25 July – 29 August 2020
10 – 12 September 2020
Gallery Weekend Berlin
Christine Roland and Kara Hamilton
At Kurfürstenstraße 156
Site-specific installation at Henry Art Gallery
University of Washington, Seattle
11 June 2020 – 7 February 2021
Suzanne Hudson, World of Art: Contemporary Painting, Thames & Hudson
Olomouc Triennale 2020: The Universal, curated by Gina Renotière
Diversity United. Contemporary European Art
Tretyakov Gallery, Moscow
11 November 2020 – 21 February 2021
Undo Things Done Exhibition Tour
Senedd, National Assembly for Wales
26 July – 9 September 2020
Masculinities: Liberation through Photography
Barbican Centre, London; Luma Foundation, Arles, and Martin Gropius Bau, Berlin
Tanya Leighton Gallery, Berlin, established in 2008, is dedicated to developing a cross-disciplinary, trans-generational gallery programme with off-site projects, in collaboration with artists, filmmakers, critics, art historians, and curators. Its international exhibition programme reflects a variety of opinions and practices as well as Leighton’s associations with American and British experimental cinema, artist’s film and video, performance, minimal and conceptual art.
Director: Simon Gowing
Director: Patrick Armstrong
Gallery Manager: Melanie Isabel García
Finance Manager: Stefan Schuster
Tanya Leighton GmbH
Kurfürstenstraße 156 & 24/25
Open Tuesday – Saturday
11am – 6pm and by appointment
2 December 2017 – 28 January 2018, Schinkel Pavillon, Berlin
Panoramafreiheit, opening at Schinkel Pavillon on December 1st, is the first institutional solo exhibition of the Austrian-born artist Oliver Laric in Berlin. In his work Laric effortlessly converts qualities of the digital such as reproduction, limitless variability and instant distribution into the physical realm. Systematically, he investigates the topic of representation and its various forms of appearance: repetition, forgery, appropriation and copying. In such reconnections he naturally dissolves the antagonism between digital and analogue art.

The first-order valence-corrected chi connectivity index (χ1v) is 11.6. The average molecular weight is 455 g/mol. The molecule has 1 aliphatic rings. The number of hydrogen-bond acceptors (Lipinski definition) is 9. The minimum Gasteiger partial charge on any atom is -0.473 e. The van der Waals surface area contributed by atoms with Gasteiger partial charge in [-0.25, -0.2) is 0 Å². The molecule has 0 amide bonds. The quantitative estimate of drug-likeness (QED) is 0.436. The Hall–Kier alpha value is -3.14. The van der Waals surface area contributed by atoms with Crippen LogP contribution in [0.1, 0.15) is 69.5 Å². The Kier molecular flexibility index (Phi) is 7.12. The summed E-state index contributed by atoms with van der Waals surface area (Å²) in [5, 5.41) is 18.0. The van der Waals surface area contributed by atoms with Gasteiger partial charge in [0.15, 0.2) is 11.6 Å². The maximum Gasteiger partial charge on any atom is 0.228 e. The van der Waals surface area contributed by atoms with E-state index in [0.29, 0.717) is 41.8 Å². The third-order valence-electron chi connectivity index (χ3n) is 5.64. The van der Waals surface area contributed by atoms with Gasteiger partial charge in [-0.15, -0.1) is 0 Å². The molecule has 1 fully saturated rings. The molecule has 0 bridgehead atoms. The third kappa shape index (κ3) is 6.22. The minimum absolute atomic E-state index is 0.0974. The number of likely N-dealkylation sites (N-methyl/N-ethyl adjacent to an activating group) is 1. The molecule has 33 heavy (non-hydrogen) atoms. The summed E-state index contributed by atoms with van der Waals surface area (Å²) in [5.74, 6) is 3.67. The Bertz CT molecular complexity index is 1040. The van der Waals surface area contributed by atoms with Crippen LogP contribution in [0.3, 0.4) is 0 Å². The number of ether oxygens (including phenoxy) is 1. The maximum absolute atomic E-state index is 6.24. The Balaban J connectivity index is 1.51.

The starting point for his exhibition at Schinkel Pavillon was Beethoven, based on the original sculpture by Max Klinger from 1902. Composed of seventeen separate 3-D printed components, it is the largest and most complex object Laric has created to date. Outstanding from a technological perspective, the original 3D-model does not originate from a 3D-scan, but has been manually created using photographic images. This approach marks a new chapter in Laric’s body of work. His effort to make visual art, which is normally locked in the museum space, accessible to an increasingly digital society regardless of social, geographical or cultural boundaries naturally represents challenges for public institutions. In this regard such organizations are confronted with the complex legal ambiguities of copyright and rights of use. The exhibition title Panoramafreiheit describes the legal right to photograph and publish everything present in public space. Besides the three physical sculptures Beethoven, Hermanubis and Pan with Bears in the octagon of Schinkel Pavillon their data is available and free for download on the website threedscans.com representing an integral part of the exhibition. With this gesture Laric raises questions about the concepts of authorship and originality and the relationship between technology and creativity. Panoramafreiheit enters a highly important debate, which will surely remain considerably relevant in the future.
Oliver Laric (*1981) lives and works in Berlin. He studied at the Universität für Angewandte Kunst in Vienna. Amongst others his work has been shown in solo exhibitions at the Secession, Wien, 2016; Museum of Contemporary Art, Cleveland, 2016; Center for Contemporary Art, Tel Aviv, 2015; Austrian Cultural Forum, London, 2015; Hirshhorn Museum and Sculpture Garden, Washington, 2014; MIT List Visual Arts Center, Cambridge, 2013.
Curated by Marie-Eve Lafontaine.